AI platform Hugging Face says hackers have stolen auth tokens from Spaces.

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AI platform Hugging Face says its space platform was breached, allowing hackers access to authentication secrets for its members.

Hugging Face Spaces is a repository of AI apps created and submitted by community users, allowing other members to demo them.

“Earlier this week our team detected unauthorized access to our Spaces platform, specifically related to Spaces secrets,” Hugging Face warned in a blog post.

“Consequently, we suspect that a subset of the voids' secrets could have been accessed without authorization.”

Hugging Face says it has already revoked the authentication tokens in the compromised secrets and notified those affected by email.

However, they recommend that all Hugging Face Spaces users refresh their tokens and switch to fine-grained access tokens, which allow organizations to tightly control who has access to their AI models. Is.

The company is working with external cyber security experts to investigate the breach and report the incident to law enforcement and data protection agencies.

The AI ​​platform says it has been tightening security over the past few days due to the incident.

“Over the past few days, we've made other significant improvements to the security of the Spaces infrastructure, including the complete removal of org tokens (resulting in increased traceability and audit capabilities), for Spaces secrets. Implementing, strengthening and expanding the Key Management Service (KMS) to improve our system's ability to identify and proactively invalidate leaked tokens, and generally improve our security across the board. We plan to fully deprecate “classic” read and write tokens in the near future, as soon as fine access tokens reach the feature we will continue to investigate any potential related incidents.”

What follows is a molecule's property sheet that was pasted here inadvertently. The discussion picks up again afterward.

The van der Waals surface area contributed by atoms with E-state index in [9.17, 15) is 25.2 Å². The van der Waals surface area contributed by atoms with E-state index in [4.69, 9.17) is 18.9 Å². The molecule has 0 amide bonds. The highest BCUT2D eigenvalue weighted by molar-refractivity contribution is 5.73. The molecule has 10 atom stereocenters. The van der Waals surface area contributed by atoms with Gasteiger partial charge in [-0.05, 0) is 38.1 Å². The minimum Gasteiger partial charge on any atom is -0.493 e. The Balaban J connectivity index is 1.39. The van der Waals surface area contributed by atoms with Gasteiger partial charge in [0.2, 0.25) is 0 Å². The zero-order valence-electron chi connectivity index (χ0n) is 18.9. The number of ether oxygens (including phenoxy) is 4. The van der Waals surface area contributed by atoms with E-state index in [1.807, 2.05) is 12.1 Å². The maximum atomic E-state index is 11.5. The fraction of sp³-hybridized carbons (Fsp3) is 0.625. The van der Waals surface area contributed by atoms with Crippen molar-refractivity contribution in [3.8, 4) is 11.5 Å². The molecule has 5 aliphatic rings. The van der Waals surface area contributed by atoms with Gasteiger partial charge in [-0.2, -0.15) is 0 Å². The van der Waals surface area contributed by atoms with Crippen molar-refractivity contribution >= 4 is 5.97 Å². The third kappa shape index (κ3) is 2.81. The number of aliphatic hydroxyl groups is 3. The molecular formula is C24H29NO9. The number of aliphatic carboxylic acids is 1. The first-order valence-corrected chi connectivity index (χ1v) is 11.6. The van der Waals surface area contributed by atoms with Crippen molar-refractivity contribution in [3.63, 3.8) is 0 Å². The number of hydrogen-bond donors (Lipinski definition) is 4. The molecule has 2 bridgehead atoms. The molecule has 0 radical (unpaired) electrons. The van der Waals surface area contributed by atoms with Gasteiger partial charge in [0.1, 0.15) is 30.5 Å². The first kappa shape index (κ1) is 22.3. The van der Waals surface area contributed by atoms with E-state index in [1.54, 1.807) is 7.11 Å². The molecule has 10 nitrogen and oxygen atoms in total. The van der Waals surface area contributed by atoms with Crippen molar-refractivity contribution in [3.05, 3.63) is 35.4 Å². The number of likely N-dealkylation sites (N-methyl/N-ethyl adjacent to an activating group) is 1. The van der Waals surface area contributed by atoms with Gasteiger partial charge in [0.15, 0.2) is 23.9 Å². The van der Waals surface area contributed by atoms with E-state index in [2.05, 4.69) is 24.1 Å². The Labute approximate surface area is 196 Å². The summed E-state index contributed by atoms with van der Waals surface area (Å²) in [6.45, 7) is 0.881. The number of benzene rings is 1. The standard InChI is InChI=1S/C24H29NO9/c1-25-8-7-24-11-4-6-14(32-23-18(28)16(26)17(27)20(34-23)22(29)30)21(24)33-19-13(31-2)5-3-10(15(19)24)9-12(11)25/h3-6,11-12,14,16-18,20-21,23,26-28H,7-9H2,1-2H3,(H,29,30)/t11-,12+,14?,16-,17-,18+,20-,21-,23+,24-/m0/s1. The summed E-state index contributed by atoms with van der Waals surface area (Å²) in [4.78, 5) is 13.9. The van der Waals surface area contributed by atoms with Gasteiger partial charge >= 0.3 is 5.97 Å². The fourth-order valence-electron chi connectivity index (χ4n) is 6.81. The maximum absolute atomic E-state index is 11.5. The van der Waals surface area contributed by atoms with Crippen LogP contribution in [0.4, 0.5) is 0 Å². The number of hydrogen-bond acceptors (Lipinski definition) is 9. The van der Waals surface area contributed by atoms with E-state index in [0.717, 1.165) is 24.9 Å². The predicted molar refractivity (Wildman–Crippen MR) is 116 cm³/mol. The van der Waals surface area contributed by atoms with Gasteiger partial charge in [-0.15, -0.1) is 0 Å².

❖ A huggable face

As hagging face has grown in popularity, it has also become a target for threat actors, who seek to misuse it for malicious activities.

In February, cybersecurity firm JFrog found nearly 100 instances of malicious AI ML models being used to execute malicious code on a victim's machine. One of the models opened a reverse shell that allowed a remote threat actor to gain access to the device running the code.

More recently, security researchers at Wiz discovered a vulnerability that allowed them to exploit a container escape to upload custom models and gain cross-tenant access to other users' models.

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